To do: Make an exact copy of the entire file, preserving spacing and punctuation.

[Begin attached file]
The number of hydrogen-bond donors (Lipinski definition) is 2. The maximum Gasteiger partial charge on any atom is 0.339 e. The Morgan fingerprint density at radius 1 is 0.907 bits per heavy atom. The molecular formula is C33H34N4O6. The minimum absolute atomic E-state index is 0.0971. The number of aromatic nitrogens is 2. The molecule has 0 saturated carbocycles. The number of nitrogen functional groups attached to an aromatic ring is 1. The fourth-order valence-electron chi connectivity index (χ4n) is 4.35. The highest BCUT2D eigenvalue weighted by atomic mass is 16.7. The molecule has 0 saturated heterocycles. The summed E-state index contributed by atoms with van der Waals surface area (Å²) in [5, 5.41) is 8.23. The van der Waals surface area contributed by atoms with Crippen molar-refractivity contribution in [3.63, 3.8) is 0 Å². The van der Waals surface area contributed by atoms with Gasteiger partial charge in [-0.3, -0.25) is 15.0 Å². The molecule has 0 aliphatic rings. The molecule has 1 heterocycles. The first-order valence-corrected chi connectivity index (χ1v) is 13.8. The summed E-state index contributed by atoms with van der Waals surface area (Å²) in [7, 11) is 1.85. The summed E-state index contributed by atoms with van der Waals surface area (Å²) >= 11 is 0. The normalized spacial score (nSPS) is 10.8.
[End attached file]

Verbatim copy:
The number of hydrogen-bond donors (Lipinski definition) is 2. The maximum Gasteiger partial charge on any atom is 0.339 e. The Morgan fingerprint density at radius 1 is 0.907 bits per heavy atom. The molecular formula is C33H34N4O6. The minimum absolute atomic E-state index is 0.0971. The number of aromatic nitrogens is 2. The molecule has 0 saturated carbocycles. The number of nitrogen functional groups attached to an aromatic ring is 1. The fourth-order valence-electron chi connectivity index (χ4n) is 4.35. The highest BCUT2D eigenvalue weighted by atomic mass is 16.7. The molecule has 0 saturated heterocycles. The summed E-state index contributed by atoms with van der Waals surface area (Å²) in [5, 5.41) is 8.23. The van der Waals surface area contributed by atoms with Crippen molar-refractivity contribution in [3.63, 3.8) is 0 Å². The van der Waals surface area contributed by atoms with Gasteiger partial charge in [-0.3, -0.25) is 15.0 Å². The molecule has 0 aliphatic rings. The molecule has 1 heterocycles. The first-order valence-corrected chi connectivity index (χ1v) is 13.8. The summed E-state index contributed by atoms with van der Waals surface area (Å²) in [7, 11) is 1.85. The summed E-state index contributed by atoms with van der Waals surface area (Å²) >= 11 is 0. The normalized spacial score (nSPS) is 10.8.